Russia’s top oil producer Rosneft last month sold the first cargo of Espo Blend for late-December loading to Finnish trader IPP Oy at a premium of 50 cents a barrel to regional benchmark Dubai crude. New crudes often trade at discounts to entice buyers to test them, and some traders said the Espo premium was good compared with rivals such as Oman. But for now, Espo’s unstable quality may not yet attract refiners as the first cargo might had been resold at a discount to Trafigura, traders said.
The European trader also bought a January cargo from TNK-BP after taking another from Gunvor, bringing its total to 300,000 tonnes, stirring talk that Trafigura is building up a big stockpile of the new crude. But the brunt of the eventual impact could be felt by Oman – a medium-heavy grade like Espo – and Abu Dhabi’s Murban crude, as well as arbitrage barrels of African and Mediterranean crudes that are increasingly shipped to Asia.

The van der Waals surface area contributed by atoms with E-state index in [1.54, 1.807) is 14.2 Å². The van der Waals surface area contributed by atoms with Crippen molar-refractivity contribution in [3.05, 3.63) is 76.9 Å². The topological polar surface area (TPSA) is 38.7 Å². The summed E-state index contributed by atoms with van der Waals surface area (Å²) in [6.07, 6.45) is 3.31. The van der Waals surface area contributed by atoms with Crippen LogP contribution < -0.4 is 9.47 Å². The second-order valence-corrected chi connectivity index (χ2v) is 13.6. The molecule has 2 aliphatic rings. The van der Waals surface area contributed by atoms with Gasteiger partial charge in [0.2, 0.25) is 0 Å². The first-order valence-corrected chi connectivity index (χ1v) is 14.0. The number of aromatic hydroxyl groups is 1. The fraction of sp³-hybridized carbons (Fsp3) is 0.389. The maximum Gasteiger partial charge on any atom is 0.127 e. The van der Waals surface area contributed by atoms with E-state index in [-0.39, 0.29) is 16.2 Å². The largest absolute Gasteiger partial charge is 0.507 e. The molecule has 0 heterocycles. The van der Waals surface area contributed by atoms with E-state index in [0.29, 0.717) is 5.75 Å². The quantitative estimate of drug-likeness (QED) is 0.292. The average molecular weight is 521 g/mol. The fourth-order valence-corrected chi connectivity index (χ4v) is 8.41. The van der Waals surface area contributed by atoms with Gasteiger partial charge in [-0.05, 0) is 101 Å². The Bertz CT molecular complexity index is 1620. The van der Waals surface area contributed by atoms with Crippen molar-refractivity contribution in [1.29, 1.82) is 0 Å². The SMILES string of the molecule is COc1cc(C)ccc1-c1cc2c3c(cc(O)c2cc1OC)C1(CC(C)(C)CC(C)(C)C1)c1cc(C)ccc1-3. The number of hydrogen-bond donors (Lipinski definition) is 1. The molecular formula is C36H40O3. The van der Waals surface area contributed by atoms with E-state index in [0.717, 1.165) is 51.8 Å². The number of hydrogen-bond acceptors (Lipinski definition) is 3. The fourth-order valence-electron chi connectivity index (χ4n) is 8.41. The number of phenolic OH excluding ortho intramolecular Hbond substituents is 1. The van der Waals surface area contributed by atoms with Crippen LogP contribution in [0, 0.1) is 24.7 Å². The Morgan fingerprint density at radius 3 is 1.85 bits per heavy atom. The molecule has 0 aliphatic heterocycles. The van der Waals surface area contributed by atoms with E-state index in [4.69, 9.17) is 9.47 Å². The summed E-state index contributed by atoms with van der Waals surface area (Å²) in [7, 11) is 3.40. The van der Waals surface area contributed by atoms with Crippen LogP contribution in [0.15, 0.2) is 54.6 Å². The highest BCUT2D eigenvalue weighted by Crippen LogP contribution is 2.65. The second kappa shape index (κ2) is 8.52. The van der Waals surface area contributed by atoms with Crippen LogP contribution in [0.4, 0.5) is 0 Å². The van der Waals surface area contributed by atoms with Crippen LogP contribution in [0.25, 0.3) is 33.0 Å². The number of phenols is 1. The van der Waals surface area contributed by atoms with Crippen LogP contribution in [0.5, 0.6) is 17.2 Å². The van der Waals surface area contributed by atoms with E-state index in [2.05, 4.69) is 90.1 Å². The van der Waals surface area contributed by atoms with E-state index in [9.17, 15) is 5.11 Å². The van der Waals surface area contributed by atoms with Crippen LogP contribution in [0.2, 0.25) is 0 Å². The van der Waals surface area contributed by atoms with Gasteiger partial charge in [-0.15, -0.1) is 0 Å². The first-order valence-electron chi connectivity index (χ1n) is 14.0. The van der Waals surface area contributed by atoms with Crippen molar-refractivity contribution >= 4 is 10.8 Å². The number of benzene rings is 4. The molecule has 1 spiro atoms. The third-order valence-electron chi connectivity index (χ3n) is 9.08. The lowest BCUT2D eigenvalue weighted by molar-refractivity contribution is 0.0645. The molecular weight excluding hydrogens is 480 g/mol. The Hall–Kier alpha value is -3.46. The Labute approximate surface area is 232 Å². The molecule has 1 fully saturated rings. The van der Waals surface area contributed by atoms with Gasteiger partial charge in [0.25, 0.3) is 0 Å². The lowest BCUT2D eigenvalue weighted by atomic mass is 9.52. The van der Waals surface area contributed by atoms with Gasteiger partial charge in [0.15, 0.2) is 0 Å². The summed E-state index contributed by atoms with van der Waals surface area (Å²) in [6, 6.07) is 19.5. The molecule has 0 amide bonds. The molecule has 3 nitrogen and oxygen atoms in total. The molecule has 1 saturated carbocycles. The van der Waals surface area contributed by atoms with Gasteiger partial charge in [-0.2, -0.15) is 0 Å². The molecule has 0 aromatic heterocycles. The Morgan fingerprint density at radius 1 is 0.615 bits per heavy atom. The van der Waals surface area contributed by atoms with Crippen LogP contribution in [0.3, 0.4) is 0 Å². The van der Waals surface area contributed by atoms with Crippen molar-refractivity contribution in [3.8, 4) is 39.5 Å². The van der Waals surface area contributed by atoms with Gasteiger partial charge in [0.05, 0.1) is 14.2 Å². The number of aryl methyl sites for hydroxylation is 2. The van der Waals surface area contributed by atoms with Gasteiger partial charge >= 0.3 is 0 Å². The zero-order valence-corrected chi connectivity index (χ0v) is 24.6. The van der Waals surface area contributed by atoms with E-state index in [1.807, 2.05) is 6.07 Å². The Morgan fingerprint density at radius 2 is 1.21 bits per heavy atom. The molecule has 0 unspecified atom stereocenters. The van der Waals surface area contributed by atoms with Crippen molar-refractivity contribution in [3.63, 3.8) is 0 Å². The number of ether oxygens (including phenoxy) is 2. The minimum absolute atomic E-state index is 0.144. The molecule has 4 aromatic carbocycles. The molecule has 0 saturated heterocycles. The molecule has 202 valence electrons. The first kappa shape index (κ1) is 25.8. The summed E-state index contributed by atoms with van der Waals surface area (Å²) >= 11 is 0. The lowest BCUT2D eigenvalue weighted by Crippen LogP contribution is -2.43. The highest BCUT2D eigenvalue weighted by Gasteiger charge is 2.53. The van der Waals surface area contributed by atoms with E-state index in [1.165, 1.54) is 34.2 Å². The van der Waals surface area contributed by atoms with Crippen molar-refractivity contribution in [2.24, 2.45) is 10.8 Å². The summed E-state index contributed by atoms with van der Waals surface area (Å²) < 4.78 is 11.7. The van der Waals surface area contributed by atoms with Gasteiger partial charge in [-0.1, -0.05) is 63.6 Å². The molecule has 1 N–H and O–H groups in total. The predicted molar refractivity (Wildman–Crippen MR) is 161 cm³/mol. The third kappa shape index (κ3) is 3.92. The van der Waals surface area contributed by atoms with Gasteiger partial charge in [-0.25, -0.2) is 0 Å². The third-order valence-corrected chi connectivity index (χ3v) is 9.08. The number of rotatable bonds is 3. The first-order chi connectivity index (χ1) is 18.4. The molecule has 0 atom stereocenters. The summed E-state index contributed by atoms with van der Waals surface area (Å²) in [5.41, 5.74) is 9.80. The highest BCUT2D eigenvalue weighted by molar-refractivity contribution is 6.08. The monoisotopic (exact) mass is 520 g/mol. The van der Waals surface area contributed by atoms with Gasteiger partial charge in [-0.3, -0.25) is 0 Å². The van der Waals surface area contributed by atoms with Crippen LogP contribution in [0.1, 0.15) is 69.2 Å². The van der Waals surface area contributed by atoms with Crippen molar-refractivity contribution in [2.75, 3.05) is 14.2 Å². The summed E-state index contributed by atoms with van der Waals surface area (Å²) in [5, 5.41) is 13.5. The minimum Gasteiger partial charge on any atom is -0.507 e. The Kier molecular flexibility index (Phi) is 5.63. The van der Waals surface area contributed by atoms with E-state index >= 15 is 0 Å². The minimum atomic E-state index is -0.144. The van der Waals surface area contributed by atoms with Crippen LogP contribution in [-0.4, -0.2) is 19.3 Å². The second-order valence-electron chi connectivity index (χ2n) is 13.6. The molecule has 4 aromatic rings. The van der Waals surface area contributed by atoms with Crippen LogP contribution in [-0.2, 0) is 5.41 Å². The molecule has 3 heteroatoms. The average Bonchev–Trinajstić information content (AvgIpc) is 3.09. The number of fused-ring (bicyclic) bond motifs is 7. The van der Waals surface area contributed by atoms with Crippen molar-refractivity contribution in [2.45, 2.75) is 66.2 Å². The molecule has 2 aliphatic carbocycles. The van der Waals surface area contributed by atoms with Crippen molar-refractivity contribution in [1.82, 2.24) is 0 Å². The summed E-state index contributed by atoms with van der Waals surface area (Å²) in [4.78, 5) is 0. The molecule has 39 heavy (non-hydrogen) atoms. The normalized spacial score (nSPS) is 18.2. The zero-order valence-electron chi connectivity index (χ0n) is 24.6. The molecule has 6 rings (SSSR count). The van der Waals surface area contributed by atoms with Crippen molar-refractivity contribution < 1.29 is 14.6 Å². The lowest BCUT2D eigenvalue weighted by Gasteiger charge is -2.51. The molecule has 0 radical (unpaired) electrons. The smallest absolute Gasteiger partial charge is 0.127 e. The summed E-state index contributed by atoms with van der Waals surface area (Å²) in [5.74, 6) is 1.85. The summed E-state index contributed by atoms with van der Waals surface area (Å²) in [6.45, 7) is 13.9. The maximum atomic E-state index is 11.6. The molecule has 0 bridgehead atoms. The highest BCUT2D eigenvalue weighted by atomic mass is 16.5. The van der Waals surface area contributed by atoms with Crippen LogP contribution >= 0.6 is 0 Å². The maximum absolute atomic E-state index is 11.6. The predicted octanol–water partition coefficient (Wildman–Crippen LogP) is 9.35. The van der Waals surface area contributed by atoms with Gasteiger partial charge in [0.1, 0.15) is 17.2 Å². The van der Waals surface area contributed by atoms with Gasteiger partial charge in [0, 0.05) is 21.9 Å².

China is a big buyer of Oman, which is among the most actively traded on the spot market in Northeast Asia, where an average 389,000 bpd of the crude has been shipped this year.
Lower demand for Oman would send sellers such as equity holder Shell scrambling for new markets. Big traders such as Vitol, Total, Sinopec and Chinaoil who are active buyers and sellers of Oman would also be affected.
Perhaps to meet this competition, which will affect its Arab Light crude markets, Saudi Arabia will put “millions of barrels” in commercial storage in Japan, in a deal that will place its oil near its major customers in Northeast Asia.
Exports from Kozmino are set to leap to 900,000 tonnes in January, a loading schedule showed this month, primed to make the Pacific port Russia’s No.3 seaborne oil outlet.“Long term, when in full flow, it will displace the most expensive arbitraged barrels of Urals, then Oman, and possibly lighter barrels depending on quality,” said the Western trader.